Thursday, May 19, 2005

Another Day of Waiting

Note: Newer updates near the bottom of this post, including my thoughts on some outrageous and irresponsible comments by Senator Santorum. Ugh.

The second day of debate over the Priscilla Owen nomination begins later this morning. Here are some of the day's headlines and what to look forward to over the course of Thursday.

- The LA Times, Washington Post, Washington Times and New York Times all have wide-ranging articles covering yesterday's events.

- Picking Priscilla Owen to be the first test case was no accident, David Savage argues in the LA Times. Ron Brownstein says the longer the parties keep this partisan bickering up, the lower their approval ratings will sink. No Republicans should accept a compromise which gives the Democrats the option to filibuster in the future under any circumstances, the Washington Times argues in an editorial.

The New York Times examines the role of the White House in the fight over the nuclear option now that the debate has begun - key phrase: "treading warily." The NYT also features this on the competing rallies of the day, and a collection of excerpts from some of yesterday's speeches. In an "Op-Chart," Bush's judicial confirmation success rate is compared with those of past presidents.

Jim VandeHei and Charles Babington report on the origins of the nuclear option idea - an "outburst" of frustration by Alaska's Ted Stevens back in February, 2003. Dana Milbank analyzes some of the lofty (and not-so-lofty) language put to use in yesterday's debates. David Broder weighs in on the "generational differences" amongst Republican senators, and leaves all those concerned with the long-term impact of their decision with a "thought to ponder." Somebody ought to march to the floor and read Broder's column this morning.

- The Washington Post adds this on the compromise efforts, and Alan at The Yellow Line offers this post. I have no doubt that those involved with continue to do their best to reach an acceptable solution, and I continue to hold out hope that they will succeed.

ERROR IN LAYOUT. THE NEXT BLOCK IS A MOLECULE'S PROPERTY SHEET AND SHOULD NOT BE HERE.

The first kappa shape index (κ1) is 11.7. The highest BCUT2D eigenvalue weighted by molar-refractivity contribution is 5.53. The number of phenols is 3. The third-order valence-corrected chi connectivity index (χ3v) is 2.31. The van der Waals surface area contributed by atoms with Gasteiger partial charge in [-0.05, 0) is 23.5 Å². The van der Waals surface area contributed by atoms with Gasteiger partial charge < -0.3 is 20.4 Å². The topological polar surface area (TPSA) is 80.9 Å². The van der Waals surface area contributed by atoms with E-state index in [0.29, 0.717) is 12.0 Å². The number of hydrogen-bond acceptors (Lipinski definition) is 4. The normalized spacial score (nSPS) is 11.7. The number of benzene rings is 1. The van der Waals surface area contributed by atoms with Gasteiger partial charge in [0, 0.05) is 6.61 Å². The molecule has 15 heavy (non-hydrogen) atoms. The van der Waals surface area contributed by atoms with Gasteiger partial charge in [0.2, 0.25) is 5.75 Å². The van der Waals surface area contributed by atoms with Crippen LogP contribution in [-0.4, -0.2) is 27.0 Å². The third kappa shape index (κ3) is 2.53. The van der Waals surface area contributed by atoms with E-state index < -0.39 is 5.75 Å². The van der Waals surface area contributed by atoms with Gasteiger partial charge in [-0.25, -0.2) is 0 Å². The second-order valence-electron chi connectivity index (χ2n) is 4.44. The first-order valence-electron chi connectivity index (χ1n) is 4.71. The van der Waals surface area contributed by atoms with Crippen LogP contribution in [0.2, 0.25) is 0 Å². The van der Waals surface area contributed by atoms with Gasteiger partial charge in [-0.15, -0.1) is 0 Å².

I will be monitoring the Senate today - albeit not quite as closely as yesterday - and will report in as events warrant.

[Update: The Bull Moose asks, "Can the Center Hold?" -- 8:38 a.m.]

[Update: Via Political Wire, Mickey Kaus has an interesting point about what might happen if Democrats think they don't have the votes to defeat the nuclear option. -- 8:58 a.m.]

[Update: The Hill profiles those senators whose votes on the nuclear option are still "up in the air." The Senate debate has begun now, and seems destined to be "more of the same" rhetoric and arguments made yesterday. -- 9:58 a.m.]

[Update: Republicans this morning rejected a request from Senator Durbin to set aside the controversial Owen nomination and approve another judge. Debate continues, as compromise negotiations also proceed, with no result yet in sight. -- 11:55 a.m.]

[Update: And on we go. I was away from C-SPAN for much of the day today, but thankfully nothing very earth-shaking seems to have happened at any rate. Debate has proceeded as scheduled, with Republicans and Democrats alternating every hour or so. Carl Hulse at the New York Times has this rundown of the day's debate thus far. Discussions about a compromise continued: FOX reports that while a midday session resulted in no deal, another meeting was scheduled for 3:30 this afternoon. The report quotes the Benator as saying "Sometimes these negotiations and these consultations and meetings seem endless but you're not able to really judge how long something's going to take. I don't know if you're going to have it within the next hour or at all, but you've got to continue to talk and work through language and work through concepts."